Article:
Deeply moving film from Basque country, Flowers, makes exclusive U.S. commercial run in Miami area


posterIf you live in or near Miami, do not miss your chance to see Flowers (Loreak — the film’s official site is only in Spanish or Euskara) on the big screen. It premiered here at Miami Dade College’s Miami International Film Festival, and I missed it (A hit and miss affair at boldest Miami International Film Fest yet — a MIFF 32 recap). It comes from the Basque country of Spain and is in the region’s language of Euskera. It has no distributor, so it’s not possible to point any other parts of the U.S. that might host it, but I hope my review will convince some followers of the Independent Ethos to seek it out. Maybe you will want to recommend it to your city’s film festival or your local, adventurous art house exhibitor.

The film explores love beyond what many are accustomed to from more mainstream films. Usually, the easy way to do it is to treat love with romantic sentiment and dwell on the lusty side of things if not what some would call infatuation or puppy love. But for those that have experienced the dynamic, more profound range of loves (in other words, real life), it is a much more complex thing. I’ve written about several films that capture those difficulties. Sometimes there are documentaries that do it well (Film Review: ‘Cutie and the Boxer’ looks beyond art for the heart of a long-term relationship) but more often these kinds of films come from overseas (Film Review: ‘Blue Is the Warmest Color’ and the pain of loving).

It’s difficult concept to capture on film as well as to digest as an audience member, but writer/directors Jon Garaño and Jose Mari Goenaga, working on their second collaboration, find a way to capture it and make it easy to engage with, on top of that. Their film recalls a less wordy version of the Polish master Krzysztof Kieslowski. It’s that good.

Because this a special Miami-only run, Miami New Times hired me to write the review. You can read what I have to say about the film after jumping through the alternative weekly’s logo below. I wrote a rather passionate piece right after watching this film one morning. I was blown away:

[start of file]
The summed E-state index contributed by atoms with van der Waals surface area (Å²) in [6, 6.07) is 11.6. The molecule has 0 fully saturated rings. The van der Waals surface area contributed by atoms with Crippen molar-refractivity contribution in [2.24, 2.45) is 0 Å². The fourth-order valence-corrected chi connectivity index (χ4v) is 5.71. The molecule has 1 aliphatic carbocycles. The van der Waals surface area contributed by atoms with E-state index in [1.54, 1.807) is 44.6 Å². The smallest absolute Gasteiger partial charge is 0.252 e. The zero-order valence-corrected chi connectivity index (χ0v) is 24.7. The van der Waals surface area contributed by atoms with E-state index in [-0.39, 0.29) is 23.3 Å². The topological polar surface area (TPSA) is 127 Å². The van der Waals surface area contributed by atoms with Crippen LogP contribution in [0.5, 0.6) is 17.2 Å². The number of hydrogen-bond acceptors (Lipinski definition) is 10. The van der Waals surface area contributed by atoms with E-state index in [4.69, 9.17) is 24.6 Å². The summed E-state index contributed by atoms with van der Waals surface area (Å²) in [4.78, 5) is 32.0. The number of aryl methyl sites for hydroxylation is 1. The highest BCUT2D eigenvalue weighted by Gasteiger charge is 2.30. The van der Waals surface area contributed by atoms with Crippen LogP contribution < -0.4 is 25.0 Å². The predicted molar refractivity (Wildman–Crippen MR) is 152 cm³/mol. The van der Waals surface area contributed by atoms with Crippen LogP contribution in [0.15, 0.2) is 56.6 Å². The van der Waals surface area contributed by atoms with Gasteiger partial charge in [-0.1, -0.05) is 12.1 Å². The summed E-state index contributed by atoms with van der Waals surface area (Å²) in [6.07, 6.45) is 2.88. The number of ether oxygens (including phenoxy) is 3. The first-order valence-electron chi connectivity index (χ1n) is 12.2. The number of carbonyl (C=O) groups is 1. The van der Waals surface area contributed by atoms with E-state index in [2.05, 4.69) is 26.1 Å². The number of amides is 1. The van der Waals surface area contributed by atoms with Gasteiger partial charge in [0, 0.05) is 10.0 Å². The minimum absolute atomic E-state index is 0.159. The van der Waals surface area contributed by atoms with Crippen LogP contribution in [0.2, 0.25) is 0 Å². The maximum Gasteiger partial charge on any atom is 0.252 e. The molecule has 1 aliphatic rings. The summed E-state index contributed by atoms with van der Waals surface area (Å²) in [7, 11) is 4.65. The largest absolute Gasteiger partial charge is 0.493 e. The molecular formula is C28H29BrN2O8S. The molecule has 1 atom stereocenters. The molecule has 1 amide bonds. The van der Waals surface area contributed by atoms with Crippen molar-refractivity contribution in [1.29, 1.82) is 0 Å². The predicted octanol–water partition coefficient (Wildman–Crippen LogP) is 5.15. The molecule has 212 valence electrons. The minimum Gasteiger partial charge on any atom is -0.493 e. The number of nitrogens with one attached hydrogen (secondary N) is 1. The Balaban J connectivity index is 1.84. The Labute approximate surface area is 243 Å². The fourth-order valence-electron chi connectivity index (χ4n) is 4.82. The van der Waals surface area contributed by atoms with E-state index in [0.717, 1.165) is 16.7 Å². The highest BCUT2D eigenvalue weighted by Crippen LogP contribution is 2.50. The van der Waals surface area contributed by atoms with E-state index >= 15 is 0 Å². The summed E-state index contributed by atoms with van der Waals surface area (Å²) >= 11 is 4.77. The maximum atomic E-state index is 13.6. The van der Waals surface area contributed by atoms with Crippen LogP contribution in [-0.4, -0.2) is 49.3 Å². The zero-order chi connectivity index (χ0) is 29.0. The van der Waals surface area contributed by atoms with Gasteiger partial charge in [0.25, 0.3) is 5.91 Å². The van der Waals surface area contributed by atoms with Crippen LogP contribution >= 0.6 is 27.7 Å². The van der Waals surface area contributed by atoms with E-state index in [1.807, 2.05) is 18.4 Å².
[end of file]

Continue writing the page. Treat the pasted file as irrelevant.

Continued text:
NT Arts

On a side note, since we are on the subject of programming at the Coral Gables Art Cinema, today is the last day to catch Güeros (Güeros: A coming of age in an ode to Mexico City — a film review) and Saturday begins the 35mm retrospective for Abdellatif Kechiche, whose film, Blue is the Warmest Color, I reference above. I have an overview of his oeuvre in the Miami New Times. Details here.

Hans Morgenstern

Loreak runs 99 minutes, is in Euskera with English subtitles and is not rated (it has some cursing and a couple of disturbing images involving death). It has its U.S. premiere theatrical run at the Coral Gables Art Cinema beginning this Friday. The cinema provided a screener link for the purpose of my review. Images are courtesy of the film’s official website.

(Copyright 2015 by Hans Morgenstern. All Rights Reserved. This material may not be published, broadcast, rewritten or redistributed without permission.)


  1. Reblogged this on Independent Ethos and commented:

    For those who missed it when it had its U.S. premiere theatrical run at Coral Gables Art Cinema, Loreak now has a distributor and is Spain’s entry to the Oscars. We were one of the first to review it (with praise– and it still registers on this year’s best of 2015 for this writer). Below you will find a repost of a link to Hans Morgenstern’s original review, first published in the Miami New Times (jump through the link at the end). It is returning to South Florida this weekend in Miami-Dade at The Bill Cosford Cinema (see schedule here: and in Broward County at Cinema Paradiso Hollywood (see schedule here: There is one special screening planned at the Broward art house, on Sunday, Dec. 6, at 3:30 p.m., where the film’s two directors will Skype in for a Q&A session. Here’s a direct link to tickets for that one:


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